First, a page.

The Apple App Tracking Transparency feature was set to debut earlier this year but was delayed in the wake of developers transitioning to update their apps to the new policy and address privacy issues. A few companies to name such as Facebook and Google have stood against this decision as they propagate in saying that following this practise would hurt small developers disproportionately.
Craig Federighi said that users should know when they are being tracked across different places on the web and applications.
“Early next year, we’ll begin requiring all apps that want to do that to obtain their users’ explicit permission, and developers who fail to meet that standard can have their apps taken down from the App Store,” he said at the European Data Protection and Privacy Conference. The new feature would introduce a pop-up notification reading the message “would like permission to track you across apps and websites owned by other companies.”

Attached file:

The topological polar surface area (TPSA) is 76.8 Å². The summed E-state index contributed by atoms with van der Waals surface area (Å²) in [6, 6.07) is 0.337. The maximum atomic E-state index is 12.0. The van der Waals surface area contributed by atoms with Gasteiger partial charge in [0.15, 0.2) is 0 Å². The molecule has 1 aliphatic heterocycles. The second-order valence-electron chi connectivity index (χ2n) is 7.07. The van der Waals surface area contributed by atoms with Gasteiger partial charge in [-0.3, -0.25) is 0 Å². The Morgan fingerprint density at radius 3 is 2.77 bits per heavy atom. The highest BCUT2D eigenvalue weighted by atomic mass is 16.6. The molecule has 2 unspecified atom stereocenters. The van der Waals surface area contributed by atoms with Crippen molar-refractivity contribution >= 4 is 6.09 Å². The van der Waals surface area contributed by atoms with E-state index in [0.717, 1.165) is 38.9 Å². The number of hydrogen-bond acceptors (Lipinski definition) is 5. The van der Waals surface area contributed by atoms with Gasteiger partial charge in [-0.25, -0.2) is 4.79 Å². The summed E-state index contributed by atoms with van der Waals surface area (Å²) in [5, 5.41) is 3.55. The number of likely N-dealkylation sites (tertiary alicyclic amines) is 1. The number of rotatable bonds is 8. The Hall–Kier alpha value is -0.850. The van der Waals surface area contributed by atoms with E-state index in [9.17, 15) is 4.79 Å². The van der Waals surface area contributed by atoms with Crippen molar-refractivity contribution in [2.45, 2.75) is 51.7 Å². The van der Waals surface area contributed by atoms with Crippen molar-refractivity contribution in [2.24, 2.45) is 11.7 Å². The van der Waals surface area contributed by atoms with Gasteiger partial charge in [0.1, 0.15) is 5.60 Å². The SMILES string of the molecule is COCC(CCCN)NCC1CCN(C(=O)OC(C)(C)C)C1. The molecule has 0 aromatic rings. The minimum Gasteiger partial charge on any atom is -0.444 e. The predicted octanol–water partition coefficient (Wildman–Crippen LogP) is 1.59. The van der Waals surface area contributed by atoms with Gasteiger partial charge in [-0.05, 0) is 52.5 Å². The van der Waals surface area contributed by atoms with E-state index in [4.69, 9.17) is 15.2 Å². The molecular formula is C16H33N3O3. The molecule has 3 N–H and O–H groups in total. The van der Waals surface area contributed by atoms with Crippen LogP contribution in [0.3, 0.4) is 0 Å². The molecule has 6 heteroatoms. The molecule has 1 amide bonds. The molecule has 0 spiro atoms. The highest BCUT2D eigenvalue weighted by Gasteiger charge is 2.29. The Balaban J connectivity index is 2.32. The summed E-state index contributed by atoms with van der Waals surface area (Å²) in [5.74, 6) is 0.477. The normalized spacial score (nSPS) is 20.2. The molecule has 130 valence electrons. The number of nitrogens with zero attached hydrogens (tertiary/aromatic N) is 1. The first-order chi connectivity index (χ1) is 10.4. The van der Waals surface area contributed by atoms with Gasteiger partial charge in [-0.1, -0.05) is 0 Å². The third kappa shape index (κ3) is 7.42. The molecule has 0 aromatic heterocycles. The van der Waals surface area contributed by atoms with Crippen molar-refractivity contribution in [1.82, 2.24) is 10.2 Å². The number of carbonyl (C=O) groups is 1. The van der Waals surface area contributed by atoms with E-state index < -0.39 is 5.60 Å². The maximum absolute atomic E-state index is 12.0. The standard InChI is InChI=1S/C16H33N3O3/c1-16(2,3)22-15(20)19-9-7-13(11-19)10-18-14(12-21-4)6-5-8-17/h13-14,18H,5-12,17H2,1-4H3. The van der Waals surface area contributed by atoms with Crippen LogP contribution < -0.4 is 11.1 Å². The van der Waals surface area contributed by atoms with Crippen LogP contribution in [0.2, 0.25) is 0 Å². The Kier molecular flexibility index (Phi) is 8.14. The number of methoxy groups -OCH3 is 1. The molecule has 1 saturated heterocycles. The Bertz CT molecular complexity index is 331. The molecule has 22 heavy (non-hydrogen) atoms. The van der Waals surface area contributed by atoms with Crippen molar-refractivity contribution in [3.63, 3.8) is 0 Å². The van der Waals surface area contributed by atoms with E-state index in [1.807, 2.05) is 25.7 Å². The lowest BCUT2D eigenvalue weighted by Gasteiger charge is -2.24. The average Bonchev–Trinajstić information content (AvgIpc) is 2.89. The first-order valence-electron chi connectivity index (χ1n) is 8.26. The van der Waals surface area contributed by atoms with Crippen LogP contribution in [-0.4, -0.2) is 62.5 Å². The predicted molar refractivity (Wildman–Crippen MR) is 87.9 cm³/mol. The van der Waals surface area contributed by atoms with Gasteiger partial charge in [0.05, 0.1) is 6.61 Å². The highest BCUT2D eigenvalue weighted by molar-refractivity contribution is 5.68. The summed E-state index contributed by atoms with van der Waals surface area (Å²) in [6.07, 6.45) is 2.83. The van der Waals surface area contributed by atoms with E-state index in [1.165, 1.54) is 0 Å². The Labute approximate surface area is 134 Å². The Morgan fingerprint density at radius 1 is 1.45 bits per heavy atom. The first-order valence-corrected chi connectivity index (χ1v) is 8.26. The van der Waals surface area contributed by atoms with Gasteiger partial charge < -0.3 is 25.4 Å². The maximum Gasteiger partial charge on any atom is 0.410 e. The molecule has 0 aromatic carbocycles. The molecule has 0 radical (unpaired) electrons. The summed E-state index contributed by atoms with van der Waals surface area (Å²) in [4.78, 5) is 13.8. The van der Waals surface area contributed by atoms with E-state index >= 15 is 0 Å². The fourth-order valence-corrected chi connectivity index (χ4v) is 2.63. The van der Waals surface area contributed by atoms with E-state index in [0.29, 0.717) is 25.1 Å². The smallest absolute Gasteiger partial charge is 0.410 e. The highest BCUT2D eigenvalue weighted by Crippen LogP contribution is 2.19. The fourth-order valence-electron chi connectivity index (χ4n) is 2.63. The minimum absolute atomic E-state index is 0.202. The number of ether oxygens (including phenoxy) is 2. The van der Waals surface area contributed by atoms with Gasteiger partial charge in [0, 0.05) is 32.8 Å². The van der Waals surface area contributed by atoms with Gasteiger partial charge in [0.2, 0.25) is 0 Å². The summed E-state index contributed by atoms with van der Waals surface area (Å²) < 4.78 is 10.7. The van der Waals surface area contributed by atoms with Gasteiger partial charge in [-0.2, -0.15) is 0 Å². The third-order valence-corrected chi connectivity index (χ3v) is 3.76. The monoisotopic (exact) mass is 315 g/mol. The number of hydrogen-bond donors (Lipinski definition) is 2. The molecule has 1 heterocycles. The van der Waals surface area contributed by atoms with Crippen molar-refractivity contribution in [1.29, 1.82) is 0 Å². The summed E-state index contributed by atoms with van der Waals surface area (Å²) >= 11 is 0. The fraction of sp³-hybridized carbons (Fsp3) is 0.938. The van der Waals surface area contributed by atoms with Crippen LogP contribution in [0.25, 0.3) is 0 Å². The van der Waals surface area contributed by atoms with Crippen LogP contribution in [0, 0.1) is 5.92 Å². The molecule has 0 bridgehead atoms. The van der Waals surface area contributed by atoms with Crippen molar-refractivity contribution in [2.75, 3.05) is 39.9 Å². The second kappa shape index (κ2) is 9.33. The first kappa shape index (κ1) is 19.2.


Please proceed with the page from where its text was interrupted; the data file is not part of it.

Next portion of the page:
“When invasive tracking is your business model, you tend not to welcome transparency and customer choice,” Federighi said, rejecting criticism of the new feature. “We need the world to see those arguments for what they are: a brazen attempt to maintain the privacy-invasive status quo.”
Last month Max Schrems led a campaign in Australia against Apple and went on to file complaints to the data protection watchdogs in Germany and Spain alleging that an online tracking tool was used in its devices breaching the European Law. Apple had then rebutted the claim calling it factually inaccurate.
Federighi went on to say that “Getting this right will take time, collaboration, listening — and true partnership across the entire technology ecosystem. But we believe the result will be transformative.”
In other Apple news, the company launched the AirPods Max with spatial audio and dynamic head tracking priced at Rs. 59,990. You can read more about that here.